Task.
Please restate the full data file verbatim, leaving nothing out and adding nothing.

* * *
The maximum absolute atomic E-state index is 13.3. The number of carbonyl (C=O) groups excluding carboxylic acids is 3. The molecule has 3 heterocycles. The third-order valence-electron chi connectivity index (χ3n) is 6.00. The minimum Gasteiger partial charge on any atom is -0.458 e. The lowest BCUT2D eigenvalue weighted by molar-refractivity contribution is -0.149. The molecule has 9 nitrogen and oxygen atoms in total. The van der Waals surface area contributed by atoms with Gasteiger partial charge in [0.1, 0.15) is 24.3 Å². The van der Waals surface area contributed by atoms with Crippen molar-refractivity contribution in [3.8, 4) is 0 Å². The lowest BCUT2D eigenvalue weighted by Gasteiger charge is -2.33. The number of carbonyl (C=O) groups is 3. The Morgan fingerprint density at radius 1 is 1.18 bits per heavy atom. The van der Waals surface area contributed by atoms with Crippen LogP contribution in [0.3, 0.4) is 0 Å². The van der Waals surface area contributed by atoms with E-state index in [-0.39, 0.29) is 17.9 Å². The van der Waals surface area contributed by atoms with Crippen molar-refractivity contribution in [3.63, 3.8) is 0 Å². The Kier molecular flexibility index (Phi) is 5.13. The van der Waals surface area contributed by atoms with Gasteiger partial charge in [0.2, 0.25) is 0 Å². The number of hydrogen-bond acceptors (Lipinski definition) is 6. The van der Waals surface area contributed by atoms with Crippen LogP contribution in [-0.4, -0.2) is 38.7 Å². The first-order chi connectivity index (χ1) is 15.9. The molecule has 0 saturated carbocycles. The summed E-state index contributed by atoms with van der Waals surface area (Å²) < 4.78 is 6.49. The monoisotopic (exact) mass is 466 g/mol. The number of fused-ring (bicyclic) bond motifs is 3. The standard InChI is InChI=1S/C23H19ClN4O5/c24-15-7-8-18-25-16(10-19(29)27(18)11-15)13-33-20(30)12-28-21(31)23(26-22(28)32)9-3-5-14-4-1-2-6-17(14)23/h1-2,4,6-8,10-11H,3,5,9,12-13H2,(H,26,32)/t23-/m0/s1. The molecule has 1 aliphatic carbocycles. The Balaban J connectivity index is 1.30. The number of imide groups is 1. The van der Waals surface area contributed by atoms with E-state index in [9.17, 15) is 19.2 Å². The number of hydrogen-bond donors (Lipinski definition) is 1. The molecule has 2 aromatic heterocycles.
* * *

The maximum absolute atomic E-state index is 13.3. The number of carbonyl (C=O) groups excluding carboxylic acids is 3. The molecule has 3 heterocycles. The third-order valence-electron chi connectivity index (χ3n) is 6.00. The minimum Gasteiger partial charge on any atom is -0.458 e. The lowest BCUT2D eigenvalue weighted by molar-refractivity contribution is -0.149. The molecule has 9 nitrogen and oxygen atoms in total. The van der Waals surface area contributed by atoms with Gasteiger partial charge in [0.1, 0.15) is 24.3 Å². The van der Waals surface area contributed by atoms with Crippen molar-refractivity contribution in [3.8, 4) is 0 Å². The lowest BCUT2D eigenvalue weighted by Gasteiger charge is -2.33. The number of carbonyl (C=O) groups is 3. The Morgan fingerprint density at radius 1 is 1.18 bits per heavy atom. The van der Waals surface area contributed by atoms with Crippen LogP contribution in [0.3, 0.4) is 0 Å². The van der Waals surface area contributed by atoms with E-state index in [-0.39, 0.29) is 17.9 Å². The van der Waals surface area contributed by atoms with Crippen molar-refractivity contribution in [3.63, 3.8) is 0 Å². The Kier molecular flexibility index (Phi) is 5.13. The van der Waals surface area contributed by atoms with Gasteiger partial charge in [0.2, 0.25) is 0 Å². The number of hydrogen-bond acceptors (Lipinski definition) is 6. The van der Waals surface area contributed by atoms with Crippen LogP contribution in [-0.4, -0.2) is 38.7 Å². The first-order chi connectivity index (χ1) is 15.9. The molecule has 0 saturated carbocycles. The summed E-state index contributed by atoms with van der Waals surface area (Å²) < 4.78 is 6.49. The monoisotopic (exact) mass is 466 g/mol. The number of fused-ring (bicyclic) bond motifs is 3. The standard InChI is InChI=1S/C23H19ClN4O5/c24-15-7-8-18-25-16(10-19(29)27(18)11-15)13-33-20(30)12-28-21(31)23(26-22(28)32)9-3-5-14-4-1-2-6-17(14)23/h1-2,4,6-8,10-11H,3,5,9,12-13H2,(H,26,32)/t23-/m0/s1. The molecule has 1 aliphatic carbocycles. The Balaban J connectivity index is 1.30. The number of imide groups is 1. The van der Waals surface area contributed by atoms with E-state index in [9.17, 15) is 19.2 Å². The number of hydrogen-bond donors (Lipinski definition) is 1. The molecule has 2 aromatic heterocycles.